In a significant move, the Supreme Court, in Hindustan Construction Company Ltd v Union of India, granted a huge relief to several debt-ridden private sector companies (which are acting as contractors of the government) by striking down section 87 of the Arbitration and Conciliation Act, 1996. The section was introduced via the Arbitration and Conciliation (Amendment) Act, 2019, which mandates the automatic stay of the enforcement of the arbitral award that arises from arbitration proceedings initiated prior to 23 October 2015.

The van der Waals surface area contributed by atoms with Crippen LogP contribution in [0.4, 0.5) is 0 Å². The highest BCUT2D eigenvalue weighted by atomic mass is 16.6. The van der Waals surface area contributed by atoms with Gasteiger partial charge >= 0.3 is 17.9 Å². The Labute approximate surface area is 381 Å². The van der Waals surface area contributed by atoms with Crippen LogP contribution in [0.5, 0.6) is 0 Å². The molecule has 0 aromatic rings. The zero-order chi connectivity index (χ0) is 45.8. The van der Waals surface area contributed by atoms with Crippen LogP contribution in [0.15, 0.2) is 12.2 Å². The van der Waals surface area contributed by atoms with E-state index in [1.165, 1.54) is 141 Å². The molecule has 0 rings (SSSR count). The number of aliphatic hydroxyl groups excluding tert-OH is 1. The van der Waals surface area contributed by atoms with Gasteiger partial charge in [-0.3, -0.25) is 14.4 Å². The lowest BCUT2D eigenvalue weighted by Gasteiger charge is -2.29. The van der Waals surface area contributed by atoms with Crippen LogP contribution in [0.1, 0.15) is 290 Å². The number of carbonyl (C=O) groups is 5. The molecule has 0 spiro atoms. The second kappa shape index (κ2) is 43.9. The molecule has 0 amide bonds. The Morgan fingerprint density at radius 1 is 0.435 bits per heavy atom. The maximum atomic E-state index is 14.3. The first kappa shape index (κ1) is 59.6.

The court’s decision to strike down section 87 is crucial, as private companies such as Hindustan Construction Company, Gammon Engineers and Contractors and other construction companies are required to receive nearly ₹70 billion (US$983 million) in the form of an arbitral award from government entities. The arbitral award was passed in favour of the private companies, but due to the introduction of section 87, i.e., when a suit is filed under section 34 of the act, it automatically stays the enforcement of the arbitral award, leading the private entities into a financial mess that may ultimately push them into insolvency and bankruptcy.
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